Yet more fat vs carbs


#1

New York Times op-Ed Why is the Federal government afraid of fat?


Should I be adding protein to my Soylent?
#2

“But nutrition, like any scientific field, has advanced quickly, and by 2000, the benefits of very-low-fat diets had come into question. Increasingly, the 30% cap on dietary fat appeared arbitrary and possibly harmful. Following an Institute of Medicine report, the 2005 Dietary Guidelines quietly began to reverse the government’s campaign against dietary fat, increasing the upper limit to 35% — and also, for the first time, recommending a lower limit of 20%.”


#3

Another quote:

The limit on total fat is an outdated concept, an obstacle to sensible change that promotes harmful low-fat foods, undermines efforts to limit refined grains and added sugars, and discourages the food industry from developing products higher in healthy fats.


#4

Before discovering Soylent, @vanclute and I both tried out Personal Trainer Food. In the brochure that accompanies the month supply of food, they specifically advise against using low-fat dressing, but had no problem with regular dressing.

I appreciated that they went with the evidence, and not the rhetoric.


#5

It really is amazing how the “low fat” mantra gets stuck in the mind… Back in the heyday I fell for all the low fat crap the food industry could throw at me… It just seemed so intuitively obvious. Even now I really can’t stand eating fat on meat dishes.


#6

I’m just eating Soylent now, but if I went back to regular food, I would have to do some serious retraining to keep myself from grabbing for the low-fat yogurt.


#7

Recognizing this new evidence, the scientists on the 2015 Dietary Guidelines Advisory Committee, for the first time in 35 years have sent recommendations to the government without any upper limit on total fat.

I would love to read that recommendation myself. I’ve read the one on no longer needing to worry about dietary cholesterol.


#8

[quote=“horsfield, post:7, topic:22483”]
Dietary Guidelines Advisory Committee
[/quote]http://www.health.gov/dietaryguidelines/2015-scientific-report/

This looks like it. I haven’t read it.


#9

As your link mentions (as well as other stuff like My links from Newsweek) it looks like this is the scientific report from which the 2015 dietary guidelines will be drafted sometime later this year. I would guess this report contains more science and less politics, but I fear the actual guidelines when they eventually do arrive will reflect a good deal of politics as well.


#10

I didn’t read every mention of fat in the report but it does seem they are only recommending the restriction of saturated fat and dairy fats. It does recommend a diet high in seafood, nuts, and legumes.


#11

In my opinion, the problem with fats isn’t the fat itself, but rather the high caloric density. I am a die-hard lover of fatty foods! Give me full-fat milk and bacon, and I’m a happy camper! The problem with the correlation (or causation) of fats and weight gain is how easy it is to take in WAY more calories than I can expend in a day without even thinking about it. I know fats are a necessary part of a healthy diet, but I will still pick up lower-fat things (1% milk :frowning: ) to save me from taking in too many calories and packing on the extra weight.


#12

In the case of Soylent, the total caloric content is known, so it’s not like it’s sneaking up on you. In the case of other fatty things, there is always the possibility of eating great things less often. For many of us, carbs spike too much energy all at once, with undesirable effects. My Kaiser specialist in diabetes hates carbs. I was surprised at how vehement she was.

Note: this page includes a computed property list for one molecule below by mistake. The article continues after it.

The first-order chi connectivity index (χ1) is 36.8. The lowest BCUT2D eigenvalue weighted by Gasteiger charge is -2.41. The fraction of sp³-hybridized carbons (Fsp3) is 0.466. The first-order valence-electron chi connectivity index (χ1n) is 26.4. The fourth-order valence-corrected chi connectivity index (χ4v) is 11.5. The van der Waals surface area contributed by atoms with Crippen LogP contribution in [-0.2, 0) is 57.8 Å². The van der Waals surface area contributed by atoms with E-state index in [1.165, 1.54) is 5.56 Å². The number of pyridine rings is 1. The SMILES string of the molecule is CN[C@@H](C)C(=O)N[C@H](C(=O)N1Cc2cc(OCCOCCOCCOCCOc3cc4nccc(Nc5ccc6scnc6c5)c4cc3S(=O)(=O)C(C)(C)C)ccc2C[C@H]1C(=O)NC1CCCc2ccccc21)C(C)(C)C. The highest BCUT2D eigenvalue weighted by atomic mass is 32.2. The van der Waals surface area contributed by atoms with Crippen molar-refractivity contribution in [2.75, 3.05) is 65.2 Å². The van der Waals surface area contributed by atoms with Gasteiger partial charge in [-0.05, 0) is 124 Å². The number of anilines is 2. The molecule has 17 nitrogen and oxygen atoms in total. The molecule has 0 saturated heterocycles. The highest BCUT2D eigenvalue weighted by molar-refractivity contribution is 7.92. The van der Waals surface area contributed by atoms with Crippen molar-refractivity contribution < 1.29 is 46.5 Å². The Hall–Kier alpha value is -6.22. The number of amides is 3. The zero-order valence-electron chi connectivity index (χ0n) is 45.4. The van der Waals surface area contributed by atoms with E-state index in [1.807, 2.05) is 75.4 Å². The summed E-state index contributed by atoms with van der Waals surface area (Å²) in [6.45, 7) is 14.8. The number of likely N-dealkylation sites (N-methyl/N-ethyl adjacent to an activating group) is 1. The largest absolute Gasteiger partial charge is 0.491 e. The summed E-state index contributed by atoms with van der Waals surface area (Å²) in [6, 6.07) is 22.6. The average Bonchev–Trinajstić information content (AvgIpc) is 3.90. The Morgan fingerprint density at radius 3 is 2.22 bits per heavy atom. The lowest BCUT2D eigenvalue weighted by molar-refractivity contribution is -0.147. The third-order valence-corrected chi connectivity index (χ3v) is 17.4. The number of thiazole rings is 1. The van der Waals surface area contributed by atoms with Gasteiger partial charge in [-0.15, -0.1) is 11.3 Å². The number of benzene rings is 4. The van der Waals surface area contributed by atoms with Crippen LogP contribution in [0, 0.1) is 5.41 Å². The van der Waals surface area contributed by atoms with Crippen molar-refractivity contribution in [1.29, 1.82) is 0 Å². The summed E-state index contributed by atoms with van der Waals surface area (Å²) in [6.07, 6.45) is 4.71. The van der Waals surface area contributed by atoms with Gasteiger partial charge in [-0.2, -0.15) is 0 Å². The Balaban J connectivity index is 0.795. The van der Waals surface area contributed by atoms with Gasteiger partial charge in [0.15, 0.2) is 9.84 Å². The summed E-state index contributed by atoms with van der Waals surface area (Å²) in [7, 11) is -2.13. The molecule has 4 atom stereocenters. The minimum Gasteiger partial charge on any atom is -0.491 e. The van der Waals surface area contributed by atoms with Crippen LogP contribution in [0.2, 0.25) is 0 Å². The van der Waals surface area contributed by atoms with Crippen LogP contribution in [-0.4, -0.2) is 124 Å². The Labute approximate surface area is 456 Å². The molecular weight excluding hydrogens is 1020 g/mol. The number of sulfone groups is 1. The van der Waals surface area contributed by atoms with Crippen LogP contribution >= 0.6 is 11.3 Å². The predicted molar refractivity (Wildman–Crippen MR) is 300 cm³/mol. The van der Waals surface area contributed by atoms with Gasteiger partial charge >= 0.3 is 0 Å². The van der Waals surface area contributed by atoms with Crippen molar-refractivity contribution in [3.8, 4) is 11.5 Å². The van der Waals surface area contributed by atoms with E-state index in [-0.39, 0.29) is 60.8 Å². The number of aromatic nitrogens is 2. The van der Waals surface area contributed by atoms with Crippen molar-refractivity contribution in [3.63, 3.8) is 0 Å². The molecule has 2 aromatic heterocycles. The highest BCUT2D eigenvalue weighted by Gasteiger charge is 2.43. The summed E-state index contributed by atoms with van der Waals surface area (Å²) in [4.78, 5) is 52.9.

#13

What’s interesting is people allowed to free feed on a high fat diet tend to eat fewer calories than if they were on a high carb diet. So while you may have a problem with getting too many calories from fat it could be even worse on a high carb diet.


#14

This probably has to do with the fact that removing carbs leaves a huge void in macros, so high fat diets tend to be high protein as well, which lends to satiety.


#15

That IS very true, I suppose. High-fat foods tend to be quite filling and satisfying. Mmmm. Now I really want bacon. :stuck_out_tongue:


#16

I think “Change is Hard” is more than just 4%.

Other than alcohol prohibition, name one Federal program that was actually stopped, as opposed to being morphed into something else.

Take salt for instance. According to John Stossel, the Feds spend over $1Bn/year to persuade you to eat less salt. Salt is bad for you if you are one of the 2% to 9% of the population for whom too much salt is bad. Everyone else self regulates any over-supply.

Lots of folks don’t get enough salt because of the propaganda campaigns. Not enough salt makes you crazy.


#17

1% milk is an abomination, and 2% isn’t much better. I used to love milk when I was a teenager; I went through 2 gallons a week on my own regularly. Eventually, I just lost interest in milk. It wasn’t until years later that I really realized why. I had gone the low fat route with milk for too long. When I went back to full-fat milk, the love affair started again. Though not to the extent it had when I was a teenager. I’ve found I would rather have 8oz of real milk a week rather than a gallon of “white water” every day.


#18

Bacon? Did you mean to say high protein food tend to be satisfying?


#19

I can’t stand high fat milk. I prefer watery skim…but even then I would definitely prefer milk alternatives like almond milk. That fatty stuff makes my stomach feel icky and the fats coat my throat and get stuck in my tonsil ulcers so it just makes everything uncomfortable.


#20

So, what you’re saying is you don’t actually like milk? :stuck_out_tongue_winking_eye: